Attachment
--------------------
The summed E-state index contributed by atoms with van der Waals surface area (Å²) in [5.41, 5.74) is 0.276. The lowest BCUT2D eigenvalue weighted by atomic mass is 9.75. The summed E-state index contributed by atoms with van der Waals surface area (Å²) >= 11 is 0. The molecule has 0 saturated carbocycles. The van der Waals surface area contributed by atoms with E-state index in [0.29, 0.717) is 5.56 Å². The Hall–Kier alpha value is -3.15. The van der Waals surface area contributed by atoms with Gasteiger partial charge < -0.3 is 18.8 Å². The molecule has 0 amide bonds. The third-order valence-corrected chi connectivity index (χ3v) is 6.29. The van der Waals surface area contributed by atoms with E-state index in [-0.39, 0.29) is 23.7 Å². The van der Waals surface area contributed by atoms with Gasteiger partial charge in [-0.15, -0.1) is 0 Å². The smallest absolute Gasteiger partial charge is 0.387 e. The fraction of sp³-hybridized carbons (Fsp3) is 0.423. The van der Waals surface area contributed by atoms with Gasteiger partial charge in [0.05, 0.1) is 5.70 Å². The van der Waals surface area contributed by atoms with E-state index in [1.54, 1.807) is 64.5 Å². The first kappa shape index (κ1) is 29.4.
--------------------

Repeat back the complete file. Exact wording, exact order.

The summed E-state index contributed by atoms with van der Waals surface area (Å²) in [5.41, 5.74) is 0.276. The lowest BCUT2D eigenvalue weighted by atomic mass is 9.75. The summed E-state index contributed by atoms with van der Waals surface area (Å²) >= 11 is 0. The molecule has 0 saturated carbocycles. The van der Waals surface area contributed by atoms with E-state index in [0.29, 0.717) is 5.56 Å². The Hall–Kier alpha value is -3.15. The van der Waals surface area contributed by atoms with Gasteiger partial charge < -0.3 is 18.8 Å². The molecule has 0 amide bonds. The third-order valence-corrected chi connectivity index (χ3v) is 6.29. The van der Waals surface area contributed by atoms with E-state index in [-0.39, 0.29) is 23.7 Å². The van der Waals surface area contributed by atoms with Gasteiger partial charge in [-0.15, -0.1) is 0 Å². The smallest absolute Gasteiger partial charge is 0.387 e. The fraction of sp³-hybridized carbons (Fsp3) is 0.423. The van der Waals surface area contributed by atoms with Gasteiger partial charge in [0.05, 0.1) is 5.70 Å². The van der Waals surface area contributed by atoms with E-state index in [1.54, 1.807) is 64.5 Å². The first kappa shape index (κ1) is 29.4.